The Quick and Easy Guide to Making the Perfect Omelette
People often cringe when they think about making an omelette for breakfast, probably followed by flashbacks of Gordon Ramsey shouting “Its raw, you donkey”. It takes too much time, effort and the end result is a goey mess.
A good omelette is supposed to be crisp with a beautiful crust and firm yet fluffy consistency. You probably think you need 4 years of culinary school to achieve something like that, but you’d be wrong.
A Good Pan
Is the first thing you need, and no, the Teflon ones you have from target won’t do. Why? Because they can’t get hot enough without smoking and most of them don’t distribute heat evenly, and most important for our purposes, they can’t go into the oven.
Remember that crispy crust I was talking about? We’re going to get that by broiling the omelette in the oven. This has a similar effect to baking a pizza in a wood-fired oven.
Any oven safe pan will do, but we recommend this 12” carbon steele. It’s not as cheap as a nonstick pan, but the payoff is in the taste of what you will make with this pan. Everything you make in this will taste so much better because you can cook at much higher heat. This is one of the great secrets to making tasty dishes.
This is meant to be 2 or 3 servings, so the actual calorie per serving is closer to 300 calories. Its a bit heavier on the fat side but it balances out when you have it with a side of toast or fruit. It’s also extremely filling.
An omelette is really versatile, so feel free to experiment and try all kinds of different ingredients and toppings. Start with this recipe and branch out later.
- Eggs. I use 4 eggs to make a big omelette and split up the left overs.
- Milk or Heavy Cream. A dash of it to mix the eggs into.
- Butter. To lightly paint the pan.
This is all you need to make an omelette, but it’d be pretty bland if you stopped here!
- Cheese. Pretty much any cheese on earth works, but my preference here is for Gouda or Sharp Cheddar.
- Meat. I like to beef up the protein so I add lean deli-meat like roast beef or turkey breast.
- Vegetables. The sky is the limit, my go-to ones are:
Seasonings and Spices
- Fresh ground black pepper
- Red pepper
Preparing the vegetables
There are two ways of cooking the vegetables, either in the pan or in the oven. I prefer doing them in the oven since you can cut down on clean-up by simply broiling them on a foil-covered baking sheet.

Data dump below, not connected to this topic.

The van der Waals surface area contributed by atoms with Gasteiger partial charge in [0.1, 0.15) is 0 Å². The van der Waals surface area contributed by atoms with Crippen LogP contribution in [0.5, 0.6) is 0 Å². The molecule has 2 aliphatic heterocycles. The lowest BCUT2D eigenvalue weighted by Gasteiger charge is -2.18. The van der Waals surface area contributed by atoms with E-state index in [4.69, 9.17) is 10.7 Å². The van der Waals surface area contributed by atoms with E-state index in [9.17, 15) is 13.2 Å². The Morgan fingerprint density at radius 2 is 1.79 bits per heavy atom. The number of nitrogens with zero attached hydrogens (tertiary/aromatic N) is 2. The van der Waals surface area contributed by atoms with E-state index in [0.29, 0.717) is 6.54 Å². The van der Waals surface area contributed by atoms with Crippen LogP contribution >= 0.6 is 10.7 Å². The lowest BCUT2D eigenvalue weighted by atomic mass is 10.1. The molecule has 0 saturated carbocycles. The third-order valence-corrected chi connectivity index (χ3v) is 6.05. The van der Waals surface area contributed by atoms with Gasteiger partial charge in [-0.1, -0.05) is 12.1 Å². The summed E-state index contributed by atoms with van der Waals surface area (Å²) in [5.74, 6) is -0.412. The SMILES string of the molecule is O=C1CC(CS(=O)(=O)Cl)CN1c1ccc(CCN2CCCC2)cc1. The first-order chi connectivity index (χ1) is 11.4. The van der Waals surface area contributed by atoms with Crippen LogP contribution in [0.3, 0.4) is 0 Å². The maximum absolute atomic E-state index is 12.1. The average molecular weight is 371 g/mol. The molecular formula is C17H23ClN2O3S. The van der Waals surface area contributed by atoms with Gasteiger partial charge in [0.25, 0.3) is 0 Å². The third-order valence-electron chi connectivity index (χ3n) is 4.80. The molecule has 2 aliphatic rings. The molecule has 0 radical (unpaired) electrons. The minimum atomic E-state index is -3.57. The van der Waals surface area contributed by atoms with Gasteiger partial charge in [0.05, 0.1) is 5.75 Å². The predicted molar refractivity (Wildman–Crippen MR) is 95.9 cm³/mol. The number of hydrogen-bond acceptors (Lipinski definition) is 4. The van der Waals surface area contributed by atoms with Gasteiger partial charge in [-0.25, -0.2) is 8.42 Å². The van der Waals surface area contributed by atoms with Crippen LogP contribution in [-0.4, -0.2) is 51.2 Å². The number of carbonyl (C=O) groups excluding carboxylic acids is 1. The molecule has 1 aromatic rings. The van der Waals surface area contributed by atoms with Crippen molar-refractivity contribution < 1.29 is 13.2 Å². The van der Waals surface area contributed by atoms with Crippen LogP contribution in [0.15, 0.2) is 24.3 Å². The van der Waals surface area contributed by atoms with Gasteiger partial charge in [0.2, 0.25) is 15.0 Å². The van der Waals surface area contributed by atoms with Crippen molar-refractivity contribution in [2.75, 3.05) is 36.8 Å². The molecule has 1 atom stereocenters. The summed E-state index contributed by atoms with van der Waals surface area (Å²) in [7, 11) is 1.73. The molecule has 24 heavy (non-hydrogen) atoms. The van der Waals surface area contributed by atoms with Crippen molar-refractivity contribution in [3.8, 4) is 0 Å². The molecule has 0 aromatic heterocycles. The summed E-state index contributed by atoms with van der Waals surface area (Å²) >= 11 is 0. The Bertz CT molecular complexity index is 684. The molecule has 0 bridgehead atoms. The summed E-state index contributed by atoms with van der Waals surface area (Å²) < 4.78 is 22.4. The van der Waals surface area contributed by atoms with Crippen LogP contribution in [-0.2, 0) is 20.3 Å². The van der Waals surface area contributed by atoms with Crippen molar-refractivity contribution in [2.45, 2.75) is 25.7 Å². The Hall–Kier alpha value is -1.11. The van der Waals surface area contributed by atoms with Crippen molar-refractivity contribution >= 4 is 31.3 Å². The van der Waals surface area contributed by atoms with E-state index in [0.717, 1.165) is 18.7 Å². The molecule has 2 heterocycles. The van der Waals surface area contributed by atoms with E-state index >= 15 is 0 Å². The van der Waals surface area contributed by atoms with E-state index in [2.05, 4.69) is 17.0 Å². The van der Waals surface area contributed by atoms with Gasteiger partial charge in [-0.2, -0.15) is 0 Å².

- Chop up the vegetables finely
- Lay them flat on top of a foil-covered baking sheet
- Add seasonings (salt, pepper, red pepper) and ~1 tbsp olive oil
- Mix everything together
- Place on top oven rack and set your oven to Broil - High
They’ll take anwhere from ~5-10 minutes to cook, so in the meantime we’ll start preparing the eggs.
For the eggs
Break them into a small bowl. Add a dash of milk or cream to the eggs and use a fork or whisk to mix them together. They don’t have to be perfectly mixed, just as long as there aren’t solid egg yolks left.
Get all the toppings together and set-up at stoveside (eggs cook quickly, you really don't have time once they're in the pan). Once that’s done, turn on the pan to medium, and use the stick of butter like a marker to lightly coat its surface. When you see the butter is just barely sizzling, pour in the eggs. Immediately afterward start adding your toppings.
Layering the omellette
- Turkey goes first right on top of the eggs.
- Add seasonings
- Followed by the cooked vegetables.
- Finally add the cheese. Using large, small slices, or shredded is up to you.
Keep a close eye on the omellette as you’re adding the toppings. Once you see the edges start to barely solidify, turn the heat off if you need more time to add toppings. Otherwise it’ll get overcooked in the oven.
Into the fire
Wait until the edges of the omellette are cooked before putting it in the broiler on high. If you put it in too early the bottom/center will end up undercooked. Set the pan on the top rack close to the flames. Watch it closely as it develops that golden crust, be sure to turn the pan and re-position it to get an even crust.
The whole process takes anywhere from 20 to 60 seconds and its a fine line between perfectly cooked and burnt. Just follow your instincts and don’t be afraid to experiment.
If you did everything right, you’ll end up with an amazing omellette and people will start getting jealous of your awesome cooking abilities.